Herman Cornejo couldn't dance the role of Eros as originally planned, and I applaud Kevin McKenzie for giving the role to corps member I hadn't heard of before, Craig Salstein. Sometimes principal dancers become so accustomed to dancing the lead roles that they look like they're just going through the motions because the novelty has worn off. But Salstein treated it like the wonderful opportunity it is.

Salstein really poured his heart into the role, completely immersing himself in the character and energizing all his steps. Eros/Cupid is often portrayed in popular culture as a one-dimensional figure, but Salstein made him human. He perfectly captured the energy and playfulness of Eros, yet imbued him with earnestness and, when 'negotiating' with Diana in the end, maturity.

There was a sweet moment during the curtain calls when he came out and someone threw him flowers. He had this wide-eyed look of amazement on his face, "Wow, flowers for ME?" :) :blush:

The other highlight of the performance, for me, was Arron Scott as the goat. Scott has such a natural comedic gift. His steps were sprightly and not the least bit sloppy or contrived. Ballet is designed to show off the woman most of the time, but it was Scott that I couldn't keep my eyes off of. (I'm not suggesting that Anne Milewski, the female goat, was bad by any measure. I'm just saying that Scott was spectacular.) The goats could easily have been an annoying and unncessary addition to the ballet, but Scott turned them into one of the highlights.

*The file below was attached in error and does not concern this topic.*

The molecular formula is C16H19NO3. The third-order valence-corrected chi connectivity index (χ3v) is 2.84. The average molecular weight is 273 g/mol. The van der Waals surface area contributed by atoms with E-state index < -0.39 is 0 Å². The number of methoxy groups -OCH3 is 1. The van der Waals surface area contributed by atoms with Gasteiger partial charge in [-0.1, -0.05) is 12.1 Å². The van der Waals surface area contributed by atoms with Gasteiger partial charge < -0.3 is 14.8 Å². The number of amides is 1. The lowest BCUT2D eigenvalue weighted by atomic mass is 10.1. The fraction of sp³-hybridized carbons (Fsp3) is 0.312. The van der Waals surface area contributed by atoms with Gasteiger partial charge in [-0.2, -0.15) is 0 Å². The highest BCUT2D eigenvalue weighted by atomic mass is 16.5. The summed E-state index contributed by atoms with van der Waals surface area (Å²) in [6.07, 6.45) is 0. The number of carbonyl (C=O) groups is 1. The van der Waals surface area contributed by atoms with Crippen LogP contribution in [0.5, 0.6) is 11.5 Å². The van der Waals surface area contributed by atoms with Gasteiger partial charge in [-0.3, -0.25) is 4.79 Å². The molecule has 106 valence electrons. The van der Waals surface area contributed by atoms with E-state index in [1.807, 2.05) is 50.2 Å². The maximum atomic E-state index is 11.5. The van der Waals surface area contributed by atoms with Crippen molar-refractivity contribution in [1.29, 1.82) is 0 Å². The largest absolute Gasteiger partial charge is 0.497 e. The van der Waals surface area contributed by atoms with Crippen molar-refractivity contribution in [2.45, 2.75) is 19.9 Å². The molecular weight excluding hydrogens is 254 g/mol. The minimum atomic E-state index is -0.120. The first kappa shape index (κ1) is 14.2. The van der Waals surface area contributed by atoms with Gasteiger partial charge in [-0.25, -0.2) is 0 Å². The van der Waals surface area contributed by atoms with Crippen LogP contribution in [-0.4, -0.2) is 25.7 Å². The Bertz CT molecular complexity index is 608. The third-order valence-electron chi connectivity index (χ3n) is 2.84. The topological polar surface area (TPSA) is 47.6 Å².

Edited by Tomatonose
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Beautiful! The one glitch was not of her doing. When Orion (Gennadi Saveliev) abducted her, he did not have the most secure hold on her. Running offstage, there was a single step up on a riser, and Gennadi tripped, dropped Michele and then fell on top of her. Michele could be seen scrambling off, Gennadi right behind her. If either suffered jangled nerves, it didn't show in the next act. I also noticed the following night that the step had been removed.

She was not trained to dance Ashton, and it showed. The arms could have been calmer, the feet neater, but otherwise she gave great show. She was authoritative, both as a presence and in her characterization. Her dancing was bright and joyous. And she and Marcelo continued with the great rapport they'd shown in Raymonda. I much preferred this cast to the cooler Gillian-Max-Marcelo cast the following night.

What a season for this young lady!